Economists Prabhat Patnaik and Michael Hudson and financial experts such as Zoltan Pozsar of Credit Suisse are now predicting a new regime in which another currency or variant of the system will emerge as the new global reserve currency. According to Pozsar, “when this crisis and the war is over, the US dollar should be much weaker and, conversely, the renminbi much stronger, backed by a basket of commodities.”
What led to these predictions? After World War II, the Bretton Woods agreements made the dollar the world’s reserve currency. It replaced the pound sterling and was pegged to gold at a conversion value of $35 for an ounce of gold. In 1971, then US President Richard Nixon ended the Bretton Woods system and abolished the “convertibility of the US dollar to gold”, which meant that the dollar was only backed by the US government or US Treasury guarantees. The dollar as a reserve currency had three advantages in the postwar years: it was backed by the United States, which was the largest industrial producer in the world; the United States was the predominant military power even though challenged by the Soviet Union; and it was backed by West Asian oil, the most traded commodity, priced in dollars.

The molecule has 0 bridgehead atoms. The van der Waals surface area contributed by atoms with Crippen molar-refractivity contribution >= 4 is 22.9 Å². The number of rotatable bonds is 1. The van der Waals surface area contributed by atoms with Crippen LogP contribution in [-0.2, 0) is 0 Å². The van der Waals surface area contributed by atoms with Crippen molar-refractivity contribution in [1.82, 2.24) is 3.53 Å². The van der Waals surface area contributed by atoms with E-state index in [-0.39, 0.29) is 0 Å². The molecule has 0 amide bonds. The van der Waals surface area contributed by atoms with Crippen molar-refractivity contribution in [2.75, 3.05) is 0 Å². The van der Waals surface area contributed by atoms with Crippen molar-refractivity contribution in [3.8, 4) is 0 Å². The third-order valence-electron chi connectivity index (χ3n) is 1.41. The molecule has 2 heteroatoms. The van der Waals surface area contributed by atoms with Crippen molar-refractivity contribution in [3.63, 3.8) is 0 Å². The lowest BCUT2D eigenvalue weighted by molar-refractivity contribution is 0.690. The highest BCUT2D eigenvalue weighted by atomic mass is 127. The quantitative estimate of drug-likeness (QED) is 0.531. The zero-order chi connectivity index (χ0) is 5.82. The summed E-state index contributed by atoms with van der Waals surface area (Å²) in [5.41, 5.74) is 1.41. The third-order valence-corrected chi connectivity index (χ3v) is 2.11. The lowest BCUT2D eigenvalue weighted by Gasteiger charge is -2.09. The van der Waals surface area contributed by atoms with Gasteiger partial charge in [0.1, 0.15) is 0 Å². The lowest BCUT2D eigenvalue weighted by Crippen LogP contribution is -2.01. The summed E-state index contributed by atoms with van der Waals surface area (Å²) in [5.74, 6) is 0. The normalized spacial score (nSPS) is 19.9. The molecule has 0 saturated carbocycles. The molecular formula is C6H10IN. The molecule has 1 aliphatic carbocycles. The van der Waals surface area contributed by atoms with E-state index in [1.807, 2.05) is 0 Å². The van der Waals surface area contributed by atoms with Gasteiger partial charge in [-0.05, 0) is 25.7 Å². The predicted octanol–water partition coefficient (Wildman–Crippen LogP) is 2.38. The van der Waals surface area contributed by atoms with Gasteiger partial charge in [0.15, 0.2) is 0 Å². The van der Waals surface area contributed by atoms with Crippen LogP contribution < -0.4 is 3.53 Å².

The naming of oil from West Asia, particularly Saudi Arabia, was critical to the United States and was determined by its military power. The coup in Iran against then Prime Minister Mohammad Mosaddegh in 1953, the 1958 coup in Iraq and many other political events in West Asia can be understood more easily if the world understands the importance oil for the United States. It was the basis of the Carter Doctrine, extending the equivalent of the Monroe Doctrine to the Persian Gulf region, and reflected the United States’ interest in the region and its lack of tolerance for interference from any outside power. the low. US foreign policy in West Asia has been captured on bumper stickers and anti-war protest signs for decades with variations of the phrase “Our oil is under their sand.” The United States’ control over West Asian oil, combined with its industrial and military might, has allowed the dollar to remain the world’s reserve currency.